Area schools react after students complain about new rules combating childhood obesityStanding in the lunch line at Hillsboro High School, Brandon Berg, 18, said Wednesday that the free second helpings the school started providing this week for the first time has been nice.
By: Jennifer Johnson, Grand Forks Herald
HILLSBORO, N.D. — Standing in the lunch line at Hillsboro High School, Brandon Berg, 18, said Wednesday that the free second helpings the school started providing this week for the first time has been nice.
“I never really wanted to eat here,” he said. “I wanted to go to Burger King or Stop and Go because we didn’t get enough food.”
Federal nutrition rules unrolled this year requires schools to provide less sodium and sugar and more whole grains in meals to help combat childhood obesity. It also limits the total calories in each meal — lunches for Grades 9 through 12, for instance, must be between 750 and 850 calories — which prompted an outcry from local students who said the servings were too small.
The Hillsboro School Board decided March 18 to pay for second servings of the lower-calorie meals, not including milk.
Superintendent Paula Pederson said the added cost for taxpayers is “piddly.”
Hillsboro is one of an estimated 15 to 20 districts statewide that pays for seconds using their general fund, according to Linda Schloer, director of child nutrition programs at the North Dakota Department of Public Instruction.
Districts are still compliant with federal nutrition rules so long as they don’t seek federal reimbursement for seconds, she said, meaning they can pay for those costs themselves or ask students to pay.
DPI doesn’t keep track of the schools that have been trying the new method.
For Hillsboro, the second helpings will cost $1,200 by the end of the year out of a $4.2 million budget, Pederson said. Another impetus behind the board’s decision is the school used to give away unlimited amounts of food so it would not go to waste.
“We feel as long as we’re providing a good breakfast and a good lunch, it’s a small amount of money,” she said.
The school district used to charge 50 cents for a second helping so school lunches are not a big moneymaker, she said. Cooks’ salaries are the biggest reason behind the deficit in the lunch program budget, so spending a bit more on seconds won’t make that much of a difference, she said.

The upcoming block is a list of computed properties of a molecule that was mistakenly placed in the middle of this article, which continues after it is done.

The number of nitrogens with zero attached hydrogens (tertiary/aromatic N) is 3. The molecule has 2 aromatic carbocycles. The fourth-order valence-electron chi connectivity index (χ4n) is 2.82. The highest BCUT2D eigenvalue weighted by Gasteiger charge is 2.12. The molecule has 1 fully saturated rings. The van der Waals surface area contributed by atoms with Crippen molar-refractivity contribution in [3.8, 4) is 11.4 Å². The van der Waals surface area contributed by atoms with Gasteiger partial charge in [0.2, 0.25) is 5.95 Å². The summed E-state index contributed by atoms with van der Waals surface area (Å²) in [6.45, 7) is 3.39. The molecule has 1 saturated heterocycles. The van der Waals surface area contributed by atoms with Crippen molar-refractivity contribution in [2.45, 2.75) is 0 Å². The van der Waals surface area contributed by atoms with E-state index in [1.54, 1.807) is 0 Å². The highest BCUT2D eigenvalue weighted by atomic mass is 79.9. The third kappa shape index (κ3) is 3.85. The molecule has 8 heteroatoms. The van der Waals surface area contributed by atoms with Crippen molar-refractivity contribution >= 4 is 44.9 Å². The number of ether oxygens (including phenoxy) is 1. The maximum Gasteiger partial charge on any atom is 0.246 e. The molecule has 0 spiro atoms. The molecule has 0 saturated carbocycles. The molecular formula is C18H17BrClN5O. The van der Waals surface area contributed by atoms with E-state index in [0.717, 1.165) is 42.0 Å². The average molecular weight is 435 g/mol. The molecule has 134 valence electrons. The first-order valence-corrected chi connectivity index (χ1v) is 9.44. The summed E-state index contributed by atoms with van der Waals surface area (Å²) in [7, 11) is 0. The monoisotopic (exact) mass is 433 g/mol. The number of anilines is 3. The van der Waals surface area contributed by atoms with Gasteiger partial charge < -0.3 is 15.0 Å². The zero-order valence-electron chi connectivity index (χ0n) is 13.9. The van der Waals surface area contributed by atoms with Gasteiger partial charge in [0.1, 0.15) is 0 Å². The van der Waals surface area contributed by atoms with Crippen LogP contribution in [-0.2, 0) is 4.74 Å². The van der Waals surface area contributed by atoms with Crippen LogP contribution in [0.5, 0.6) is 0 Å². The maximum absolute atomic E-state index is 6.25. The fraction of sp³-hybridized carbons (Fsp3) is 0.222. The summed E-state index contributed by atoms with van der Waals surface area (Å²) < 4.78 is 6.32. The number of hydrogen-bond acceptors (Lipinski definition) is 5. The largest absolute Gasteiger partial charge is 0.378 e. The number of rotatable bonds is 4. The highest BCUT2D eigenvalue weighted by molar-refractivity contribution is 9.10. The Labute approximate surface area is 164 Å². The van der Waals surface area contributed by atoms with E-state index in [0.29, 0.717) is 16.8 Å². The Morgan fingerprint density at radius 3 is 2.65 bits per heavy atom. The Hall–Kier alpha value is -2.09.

Grafton Public Schools started paying for seconds with its general fund this fall and says it expects a $4,350 loss by the end of the year. The district charges 50 cents per extra entrée.
“Our student body enjoys extra fruits and vegetables, but we’re not getting enough calories in a day,” said Carole DeMars, food service director. “We knew that they needed more food.”
Grand Forks Public Schools charge the same amount as Hillsboro for a standard meal, though students pay 25 cents to $1.24 for extra sides, such as vegetables, and entrées, said Julie Tunseth, the district’s director of child nutrition.
“I think that if people are hungry, if they want to eat a second entrée and they know their bodies and they want to pay for it, that’s a good thing,” she said. “But I don’t really feel it’s up to the taxpayers to pay for it.”
Several food officials in the Grand Forks district said they don’t encourage students to load up on extra entrées, and agreed some students shouldn’t be doing it at all. However, they said, students who return to the lunch line the most are athletes who typically burn off the extra calories.
Grand Forks schools try to divert students’ focus to healthier extras, such as fruits, by making those extras less expensive, said Tunseth.
“What we worry about is that if you keep that entrée cheap enough, then kids will come through and eat three hot dogs and not eat any of their fruits and vegetables,” she said.
Most students in the Hillsboro lunchroom on Wednesday were eating the bananas and salad offered. Students have access to an unlimited salad bar, and elementary students in particular take full advantage of that, said Pederson.
Schloer said DPI encourages districts to sell healthier food items, although it’s up to each to develop their own health policies regarding meals.
The rules set standards based on a normal student though there will always be students outside that average, she said.
“Maybe they’re just a lot taller and bigger than average,” she said. “It’s not going to be 100 percent perfect for every single student, and so those students might need seconds.”
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